Coming off a second consecutive strong season, Mike Hansen’s Lethbridge Pronghorns (20-11 overall in ’16-’17) have retooled and our veteran Southern Alberta correspondent provides us with a comprehensive look at one of the more under-rated programs of the past few years that continues to push toward the top of Canada West.
MIKE HANSEN’S PRONGHORNS WILL SURELY RUN
This herd won’t be very impressive in hotel lobbies. They’re certainly hoping to turn some heads on the court however.
There are literally no primarily back-to-the-basket offensive players on the active Lethbridge men’s basketball roster. Regardless, there is guarded optimism surrounding a program that finished the 2016-17 Canada West regular season at 13-7, then bested UVic 2-0, before falling 2-1 to Alberta in the playoffs.
Six 2016-17 rotation performers and a heralded 18-year-old who red-shirted last year are in camp. They’re joined by three newcomers who look like certain rotation contributors. In fact, any, or all, could well start.
The four rotation players who have left the program include 6’4″ wing Elliott Sentance, 6’7″ post DeAngelo Ashley, 6’4″ wing Scott Mazutinec (off on a Mormon church mission) and 6′ guard Will Hickey, who completed his 5th year of eligibility.
Sentance, who has played for England and Great Britain in age-group competition, averaged 17.5 ppg for U of L last regular season and playoffs combined. He played 34 mpg in the five playoff tilts.
6’6″ Mark Rodehutskors is slated to contribute in more than just practice this time around. One day he might be able to play some with his back to the hoop, but for now he’s definitely a wing, or trail post.
Actually, the ‘Horns will have a definite back-to-the-basket offensive performer and defensive paint presence in practice this season. However, 6’8″, 235-pound Jeff Rodehutskors (yes, a brother) has to sit out game action this campaign after transferring from Calgary where he was a freshman last year. Odds are he won’t be sitting much the following four seasons.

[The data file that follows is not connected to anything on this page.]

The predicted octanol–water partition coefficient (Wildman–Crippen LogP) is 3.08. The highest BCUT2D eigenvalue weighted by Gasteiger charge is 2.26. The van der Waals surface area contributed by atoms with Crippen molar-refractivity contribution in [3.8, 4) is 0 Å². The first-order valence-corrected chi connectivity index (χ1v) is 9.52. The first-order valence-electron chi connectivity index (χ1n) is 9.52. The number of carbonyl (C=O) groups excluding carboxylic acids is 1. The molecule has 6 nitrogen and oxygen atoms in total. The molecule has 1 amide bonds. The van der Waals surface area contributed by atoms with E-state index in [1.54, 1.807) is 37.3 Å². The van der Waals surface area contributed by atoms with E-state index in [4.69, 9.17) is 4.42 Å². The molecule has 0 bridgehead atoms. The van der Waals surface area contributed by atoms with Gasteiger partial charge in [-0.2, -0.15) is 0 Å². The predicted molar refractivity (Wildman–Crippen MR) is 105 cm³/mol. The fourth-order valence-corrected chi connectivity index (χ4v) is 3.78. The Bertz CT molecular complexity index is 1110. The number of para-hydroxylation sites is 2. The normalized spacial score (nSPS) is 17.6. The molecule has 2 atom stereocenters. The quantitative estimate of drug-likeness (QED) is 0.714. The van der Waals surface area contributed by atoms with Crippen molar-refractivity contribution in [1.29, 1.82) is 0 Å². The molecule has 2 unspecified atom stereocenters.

As for the three heralded newcomers who are game eligible, all deserve significant billing. All were legit big name Alberta high school hoops performers. All started for provincial teams. All were much sought after by multiple U Sports programs.
6’2″ combo guard Kyle Peterson started 53 of 56 games for UVic in the 2012-13 and 2013-14 seasons. Vikes went to nationals in both campaigns, Peterson then moved to Lethbridge and redshirted a season before serving two years on a Mormon mission.
6’7″ shooter Saren Westrop played one season at NCAA Division One Iona Gaels out of high school and then averaged over 10 ppg at NJCAA DI power Harcum College in suburban Philly last campaign, before returning to his hometown.
Like Peterson, 6’5 wing Awak Piom played high school ball at Edmonton Harry Ainlay, where his Titans won the 2013-14 and 2014-15 Alberta 4A (highest category) provincial titles. With apologies to Harbir Bains, Richard Foggo and Jamie McLellan, Piom is very arguably the biggest name high school player ever to join the ‘Horns from outside the area without having used post-secondary eligibility. However, like Peterson, Piom has not played competitively for some time.
Returning rotation performers on the 1st Choice Savings Centre court as school begins include 6’0″ Canada West second-team all-star Dejon Burdeaux. In regular season and playoffs combined he averaged 17.7 ppg last year, shooting .544 from the floor and .906 at the charity stripe, while dropping 4.3 dimes per tilt. He retrieved 5.7 caroms per game too. What’s more, Burdeaux’s greatest contribution is almost certainly on defense where he swiped 3.3 balls a game – and caused continual disruption. Often teams went out of their way not to have the man Burdeaux was guarding bring the ball up the court.
Other returning rotation types slated to contribute include 6’8″ wing/high post Zac Overwater, 6’4″ trail post Mike Pierzchala, 6’3″ wing Colton Gibb, 6′ point guard Brett Warren and 6′ guard Josh Sparkes.
It seems extremely likely that most prognosticators will have Alberta and UBC in some order as the top-two Canada West teams heading into 2017-18. Both play doubleheaders in Lethbridge during the last six games of the ‘Horns regular season, along with a home-and-home series with rival Calgary. Sounds like fun.